Joaquin Phoenix gave the best performance of this decade in 2012 for Paul Thomas Anderson’s The Master; it’s worth getting out of the way the fact that he is one of our greatest living actors. Even when not working with the best directors, Phoenix can still give a memorable performance that eclipses the rest of a film. Unfortunately, that’s the case in Joker, a revisionist take on the iconic Batman villain. This is a comic book movie that fancies itself a trenchant social critique of our chaotic times, but it’s all sound and fury, signifying nothing.
But back to that performance. Phoenix is introduced as a clown named Arthur Fleck, who is rented out by various businesses to debase himself and twirl signs out front. When we first see him he’s already cuckoo for Cocoa Puffs, and his mental state only falls apart further from there. This an unfortunate choice, as it’s hard to understand what makes Arthur tick when he practically lives on another planet. Phoenix, sporting a terrible pageboy haircut and looking even gaunter than he did in The Master, oozes unbridled menace, even when he’s in the relatively calming domain of his social worker. Arthur sees her once a week, part of the aftermath of a past commitment to Arkham Asylum, though it’s unclear what precipitated the stay. He’s also supposedly on multiple psychiatric medicines, though it’s unclear if he’s even taking them by the time the film opens.
Joaquin Phoenix is at the top of his game in the brutal origin story Joker, but the film and its lazy screenplay aren’t up to his standards.
Arthur bemoans the state of Gotham, which is shuddering under the weight of rampant inequality and poverty. Amid the turmoil, gangs of teens go wilding out; one group beats him up and steals his sign, getting him into hot water at the clown agency. When he’s not writing homicidal/suicidal thoughts in his journal that masquerade as “jokes” for his “stand-up act,” he sets his attention on Sophie (Zazie Beetz, woefully underused), a woman living in his building with her young daughter. Outside of his rent-a-clown work, Arthur spends his days in his filthy apartment (so basically, a regular New York City flat) with his mother (a similarly underused Frances Conroy), where they regularly watch a late-night talk show starring Murray Franklin (Robert De Niro, acting by numbers).
Martin Scorsese was originally slated to produce the film, but he backed out early in production due to the time requirements of The Irishman. Without Scorsese as a creative participant, director Todd Phillips and co-screenwriter Scott Silver do the next best thing: they crib shamelessly from some of his best work, particularly Taxi Driver (1976) and The King of Comedy (1983). But the re-purpose feels neutered and inessential. Arthur seethes with rage at the people who don’t like him because he’s a creep, but he doesn’t really have any thoughts on society the way Travis Bickle did. The King of Comedy’s Rupert ends up looking like a hard-working comic-in-the-making compared to Phoenix’s Arthur, whose first attempt at an open-mic night is marred when he can’t stop his wretched (and retching) laughs. Scorsese’s film was a disturbing commentary on the way we deify celebrities, but Joker doesn’t have any grand thoughts on celebrity or envy. Arthur just wants to tell jokes and have people like him.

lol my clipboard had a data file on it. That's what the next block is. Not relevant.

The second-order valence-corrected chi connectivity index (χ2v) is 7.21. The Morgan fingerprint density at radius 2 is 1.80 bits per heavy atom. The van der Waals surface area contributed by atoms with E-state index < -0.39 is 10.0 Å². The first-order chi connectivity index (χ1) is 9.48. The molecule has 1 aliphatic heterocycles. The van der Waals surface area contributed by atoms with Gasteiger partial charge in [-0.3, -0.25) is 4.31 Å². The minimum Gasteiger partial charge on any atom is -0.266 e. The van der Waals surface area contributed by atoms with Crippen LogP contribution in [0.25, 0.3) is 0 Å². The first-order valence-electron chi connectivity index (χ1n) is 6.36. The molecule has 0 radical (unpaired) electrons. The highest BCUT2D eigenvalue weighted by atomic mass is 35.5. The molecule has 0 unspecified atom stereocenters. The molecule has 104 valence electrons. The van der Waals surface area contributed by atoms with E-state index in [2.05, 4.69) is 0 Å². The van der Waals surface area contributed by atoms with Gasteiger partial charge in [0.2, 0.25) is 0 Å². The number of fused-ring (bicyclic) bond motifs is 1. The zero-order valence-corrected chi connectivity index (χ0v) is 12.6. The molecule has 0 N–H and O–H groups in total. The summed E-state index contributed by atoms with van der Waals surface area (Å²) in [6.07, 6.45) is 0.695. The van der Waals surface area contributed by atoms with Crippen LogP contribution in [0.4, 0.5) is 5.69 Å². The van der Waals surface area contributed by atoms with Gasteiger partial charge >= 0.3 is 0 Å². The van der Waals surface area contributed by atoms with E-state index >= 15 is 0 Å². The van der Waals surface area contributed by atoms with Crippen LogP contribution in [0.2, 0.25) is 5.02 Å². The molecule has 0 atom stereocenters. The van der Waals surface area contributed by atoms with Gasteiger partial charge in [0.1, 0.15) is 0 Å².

Phillips and his cinematographer, Lawrence Sher, film Joker with a constantly moving handheld camera that’s a clear departure from nearly every comic book movie to date. Occasionally the camera work is thrilling, but it’s also often tedious, and there are moments where the camera starts to shake in an otherwise still scene, as if the operator was trying to remind the audience that the movie is edgy. Everything is shot with a sickly yellow sheen — a lazy signifier of a ‘serious movie’ and ‘something in 1970s-era New York (or Gotham, whatever).’ Viewers living in certain big cities will get the chance to see Joker’s nauseating color scheme in all its glory with special 70mm engagements.
Still, though he’s often over the top, it’s hard to look away from Phoenix’s performance. He can be insufferable in the first hour, but winds up a more compelling actor in the second hour when everything starts to fall apart. He’s closer to the Joker as we know him at that point — a chaotic force for evil, rather than a self-pitying weirdo with mommy issues. The maudlin sentimentality that occasionally interrupts Phoenix’s bursts of looniness is completely eradicated at that point, and despite the film’s cynical adoption of contemporary politics, it’s refreshing in stretches to see this material treated in such a diametrically opposite way from most comic book films. There’s no hint of Marvel’s Tradition of Quality, and even the sheen of other DC movies is absent; for better or worse, Joker has a look and feel all its own. It’s tempting to celebrate the film as the first of a recent spate of comic book movies that subverts the now-standard template, but Joker’s many failings outweigh an intriguing performance from Phoenix. He may be the best we have now, but even he can’t prop up this stinker.
This article was published as part of our coverage of the Toronto International Film Festival.